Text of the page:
Published: 22 August 2017
Publisher: Del Rey Books
Category: Fantasy/Science Fiction/Humor
A magically inspiring tale of a man who is reincarnated through many lifetimes so that he can be with his one true love: Death herself.
What if you could live forever—but without your one true love? Reincarnation Blues is the story of a man who has been reincarnated nearly 10,000 times, in search of the secret to immortality so that he can be with his beloved, the incarnation of Death. Neil Gaiman meets Kurt Vonnegut in this darkly whimsical, hilariously profound, and wildly imaginative comedy of the secrets of life and love. Transporting us from ancient India to outer space to Renaissance Italy to the present day, is a journey through time, space, and the human heart.
Rating: 4 Stars
As Neil Gaiman is an auto-buy author of mine and this book got compared to his type of storytelling, it should be no surprise that I decided to try Michael Poore’s Reincarnation Blues out. In all honesty, even without that comparison, I still would have because the premise sounded intriguing enough that I wanted to find out what sort of person Milo was after 10,000 lifetimes and what happened to him over those lifetimes that led to his trying to reunite with Death and made him into whoever/whatever he was at the end of the book.
This is a story about a wise man named Milo.
It begins on the day he was eaten by a shark.
As an opening, this might not sound like a great beginning for Milo, but to be perfectly frank, it wasn’t what I was expecting and it elicited a chuckled from myself. I thought I, as the reader, was off to a fairly good start.
There are glimpses right away as to what kind of person Milo is now. After thousands upon thousand of lifetimes, he’s gathered a lot of knowledge together and is somewhat sought after for it. He lives a relatively quite life on his fishing boat, taking people out on excursions that, more often than not, turn into quests for information or solutions to their problems rather than a quest for the perfect catch of fish.
This particular life, being the first that we are introduced to as readers, hit me the hardest. While there wasn’t a lot of time to get used to Milo as a character, he was the main person and there was a sense of peace I drew from him, from his insight into himself and others, his dog Burt and his friend Arlene at the hospital he took care of that morning. It, frankly, sucked to let this “him” go.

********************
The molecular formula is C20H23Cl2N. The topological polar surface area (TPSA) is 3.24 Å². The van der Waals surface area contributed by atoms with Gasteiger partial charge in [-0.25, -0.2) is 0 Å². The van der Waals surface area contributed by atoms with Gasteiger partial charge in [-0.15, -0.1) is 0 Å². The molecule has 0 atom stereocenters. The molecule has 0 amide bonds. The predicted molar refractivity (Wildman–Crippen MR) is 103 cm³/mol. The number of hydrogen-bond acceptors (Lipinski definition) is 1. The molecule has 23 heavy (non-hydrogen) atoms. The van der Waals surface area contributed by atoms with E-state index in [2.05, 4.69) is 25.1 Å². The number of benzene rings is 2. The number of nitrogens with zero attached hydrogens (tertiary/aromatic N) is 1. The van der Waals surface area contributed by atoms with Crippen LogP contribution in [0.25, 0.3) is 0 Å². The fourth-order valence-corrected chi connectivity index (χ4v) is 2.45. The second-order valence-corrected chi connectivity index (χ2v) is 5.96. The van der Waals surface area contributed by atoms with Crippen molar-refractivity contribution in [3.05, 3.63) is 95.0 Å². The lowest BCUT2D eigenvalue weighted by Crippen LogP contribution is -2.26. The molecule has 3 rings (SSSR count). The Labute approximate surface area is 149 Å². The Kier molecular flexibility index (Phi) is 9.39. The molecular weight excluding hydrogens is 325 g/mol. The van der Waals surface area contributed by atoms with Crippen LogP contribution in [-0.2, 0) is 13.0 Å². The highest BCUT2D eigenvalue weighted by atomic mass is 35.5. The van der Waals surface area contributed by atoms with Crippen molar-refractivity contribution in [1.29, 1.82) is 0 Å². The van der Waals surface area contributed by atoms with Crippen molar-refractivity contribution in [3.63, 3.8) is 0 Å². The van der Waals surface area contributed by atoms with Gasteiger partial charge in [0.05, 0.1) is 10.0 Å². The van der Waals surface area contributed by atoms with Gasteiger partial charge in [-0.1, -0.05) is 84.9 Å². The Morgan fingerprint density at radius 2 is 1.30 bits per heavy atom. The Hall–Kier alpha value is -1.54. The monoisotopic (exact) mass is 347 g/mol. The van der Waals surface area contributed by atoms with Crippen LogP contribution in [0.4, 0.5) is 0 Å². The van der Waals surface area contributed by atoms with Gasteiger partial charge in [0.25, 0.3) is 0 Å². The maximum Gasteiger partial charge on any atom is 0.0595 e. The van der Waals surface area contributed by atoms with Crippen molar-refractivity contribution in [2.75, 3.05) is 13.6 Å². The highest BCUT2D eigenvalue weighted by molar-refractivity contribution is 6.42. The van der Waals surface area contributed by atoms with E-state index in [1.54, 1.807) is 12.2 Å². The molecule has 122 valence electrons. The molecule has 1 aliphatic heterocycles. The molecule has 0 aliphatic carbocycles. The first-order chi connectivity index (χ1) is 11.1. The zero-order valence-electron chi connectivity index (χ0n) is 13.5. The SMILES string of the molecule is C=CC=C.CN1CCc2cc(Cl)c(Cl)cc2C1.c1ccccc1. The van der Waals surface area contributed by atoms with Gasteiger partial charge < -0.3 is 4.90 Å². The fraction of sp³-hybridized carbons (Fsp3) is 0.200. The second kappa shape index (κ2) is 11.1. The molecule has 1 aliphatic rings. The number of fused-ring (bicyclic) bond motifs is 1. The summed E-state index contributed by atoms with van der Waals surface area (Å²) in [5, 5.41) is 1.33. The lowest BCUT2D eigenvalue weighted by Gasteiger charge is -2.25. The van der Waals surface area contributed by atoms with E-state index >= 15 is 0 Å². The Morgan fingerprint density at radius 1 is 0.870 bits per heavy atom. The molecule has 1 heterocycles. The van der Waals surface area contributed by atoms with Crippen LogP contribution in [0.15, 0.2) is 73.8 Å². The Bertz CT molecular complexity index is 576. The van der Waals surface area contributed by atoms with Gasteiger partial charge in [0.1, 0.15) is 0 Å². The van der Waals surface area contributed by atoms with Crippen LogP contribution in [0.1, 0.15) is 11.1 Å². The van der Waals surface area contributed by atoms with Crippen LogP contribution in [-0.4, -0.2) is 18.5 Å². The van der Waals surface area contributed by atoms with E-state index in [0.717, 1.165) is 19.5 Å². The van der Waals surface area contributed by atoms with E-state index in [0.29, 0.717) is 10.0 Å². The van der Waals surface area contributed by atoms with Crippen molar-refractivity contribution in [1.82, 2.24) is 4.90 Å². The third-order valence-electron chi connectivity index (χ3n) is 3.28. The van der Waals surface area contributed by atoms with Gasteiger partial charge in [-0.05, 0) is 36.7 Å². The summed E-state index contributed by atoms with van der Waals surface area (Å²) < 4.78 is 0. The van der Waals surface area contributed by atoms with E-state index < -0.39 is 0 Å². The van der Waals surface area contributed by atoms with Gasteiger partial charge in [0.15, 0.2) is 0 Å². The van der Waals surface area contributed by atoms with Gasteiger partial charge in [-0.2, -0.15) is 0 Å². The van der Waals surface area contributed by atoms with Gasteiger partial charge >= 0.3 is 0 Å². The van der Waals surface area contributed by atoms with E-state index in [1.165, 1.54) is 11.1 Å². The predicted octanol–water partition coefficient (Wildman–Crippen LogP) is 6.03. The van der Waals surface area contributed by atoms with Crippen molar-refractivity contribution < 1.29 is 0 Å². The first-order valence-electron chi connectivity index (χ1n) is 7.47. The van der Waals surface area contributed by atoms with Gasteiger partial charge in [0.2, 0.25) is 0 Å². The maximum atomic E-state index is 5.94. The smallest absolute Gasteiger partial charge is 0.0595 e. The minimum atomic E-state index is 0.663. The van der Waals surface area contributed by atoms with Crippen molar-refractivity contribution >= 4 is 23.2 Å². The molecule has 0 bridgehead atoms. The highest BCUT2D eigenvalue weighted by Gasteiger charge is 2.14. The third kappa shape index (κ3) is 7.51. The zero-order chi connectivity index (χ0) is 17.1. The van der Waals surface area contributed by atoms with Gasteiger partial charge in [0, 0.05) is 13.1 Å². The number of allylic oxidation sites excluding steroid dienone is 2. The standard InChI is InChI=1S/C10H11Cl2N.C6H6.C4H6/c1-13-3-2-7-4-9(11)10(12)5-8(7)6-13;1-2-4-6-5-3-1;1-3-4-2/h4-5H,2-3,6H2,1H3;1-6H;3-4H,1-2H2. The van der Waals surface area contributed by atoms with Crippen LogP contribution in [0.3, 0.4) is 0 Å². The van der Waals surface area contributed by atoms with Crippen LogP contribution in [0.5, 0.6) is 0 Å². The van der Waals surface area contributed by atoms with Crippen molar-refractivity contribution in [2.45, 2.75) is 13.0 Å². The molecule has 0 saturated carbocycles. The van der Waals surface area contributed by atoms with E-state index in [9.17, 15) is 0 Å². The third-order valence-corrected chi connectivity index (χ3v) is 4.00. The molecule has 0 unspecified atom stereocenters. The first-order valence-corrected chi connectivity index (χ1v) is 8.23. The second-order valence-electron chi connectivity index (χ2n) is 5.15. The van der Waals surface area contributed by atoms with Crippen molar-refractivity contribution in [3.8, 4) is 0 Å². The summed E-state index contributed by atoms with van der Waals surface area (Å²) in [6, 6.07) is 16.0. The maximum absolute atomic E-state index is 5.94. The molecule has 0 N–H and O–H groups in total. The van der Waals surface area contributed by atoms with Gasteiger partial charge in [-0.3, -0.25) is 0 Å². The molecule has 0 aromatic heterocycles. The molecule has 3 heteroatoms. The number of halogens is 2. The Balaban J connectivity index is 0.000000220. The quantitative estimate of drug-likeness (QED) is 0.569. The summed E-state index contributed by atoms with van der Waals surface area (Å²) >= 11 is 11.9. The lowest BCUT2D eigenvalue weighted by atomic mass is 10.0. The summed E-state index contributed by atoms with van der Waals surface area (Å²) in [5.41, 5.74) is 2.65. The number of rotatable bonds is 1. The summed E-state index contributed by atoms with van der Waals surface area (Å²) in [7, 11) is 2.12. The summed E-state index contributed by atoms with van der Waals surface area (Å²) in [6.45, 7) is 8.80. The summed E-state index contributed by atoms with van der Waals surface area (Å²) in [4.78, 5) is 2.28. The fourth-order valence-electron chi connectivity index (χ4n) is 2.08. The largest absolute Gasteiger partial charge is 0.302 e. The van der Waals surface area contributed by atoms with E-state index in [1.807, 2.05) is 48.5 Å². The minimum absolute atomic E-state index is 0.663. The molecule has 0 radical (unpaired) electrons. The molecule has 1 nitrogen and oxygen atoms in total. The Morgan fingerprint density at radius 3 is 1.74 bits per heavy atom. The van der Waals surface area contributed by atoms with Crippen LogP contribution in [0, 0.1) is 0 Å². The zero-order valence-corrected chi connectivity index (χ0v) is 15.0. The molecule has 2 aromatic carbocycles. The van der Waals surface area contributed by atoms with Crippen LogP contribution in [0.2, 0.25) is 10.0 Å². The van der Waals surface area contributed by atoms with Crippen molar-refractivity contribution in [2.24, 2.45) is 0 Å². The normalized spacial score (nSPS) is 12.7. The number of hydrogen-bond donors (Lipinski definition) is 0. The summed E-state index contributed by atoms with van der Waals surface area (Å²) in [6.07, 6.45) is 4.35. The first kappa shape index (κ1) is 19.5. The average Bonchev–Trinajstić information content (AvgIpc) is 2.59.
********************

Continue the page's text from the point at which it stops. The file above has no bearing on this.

His last words were “No! Fuck! No!”
I appreciated that this book was brutally honest and still funny. You think your last words, or the words of some guy that’s lived tens of thousands of lives, are going to be poetic? Well, odds are as evidence by those of Milo’s above, they aren’t. Maybe, but there are no guarantees.
After meeting Milo and getting the gist of who he is, we’re flung into the rest of his journey. There is insight into more of his deaths, some far more preferable than others, though are any really preferred? In any case, Reincarnation Blues takes us all over the world, including California, Sudan, China, and Vienna, among others, all looking toward reuniting with Death. It’s a complicated journey and while Milo makes comments on the times he’s known about the end coming, the times he’s been able to prepare such as it were, and the times the end has been a true shock (only once), it made me think about what the readers of this book would think about their own lives.
Aside from the depths of the story itself, the writing style lent itself to this series of lives in a way that going from one to the next never felt rough, never felt like I was missing something. Some of the lives were shorter than others, yes, but they didn’t feel cut off unnecessarily.
Would you want to know the end? Is being able to plan preferable or does it take away from living the life you’ve been given this time? I think a lot of it depends on what your view of the afterlife or afterlives is, but whatever that view might be, I think reading about Milo’s journey offers a lot of emotion that will resonate with people. There’s not just Milo on his journey, but a shark who was once a Strawberry Queen and more. Who might you have once been in this world? Who would you be in Milo’s position? Food for thought, that.
I received a copy of this book from the publisher via NetGalley in exchange for an honest review.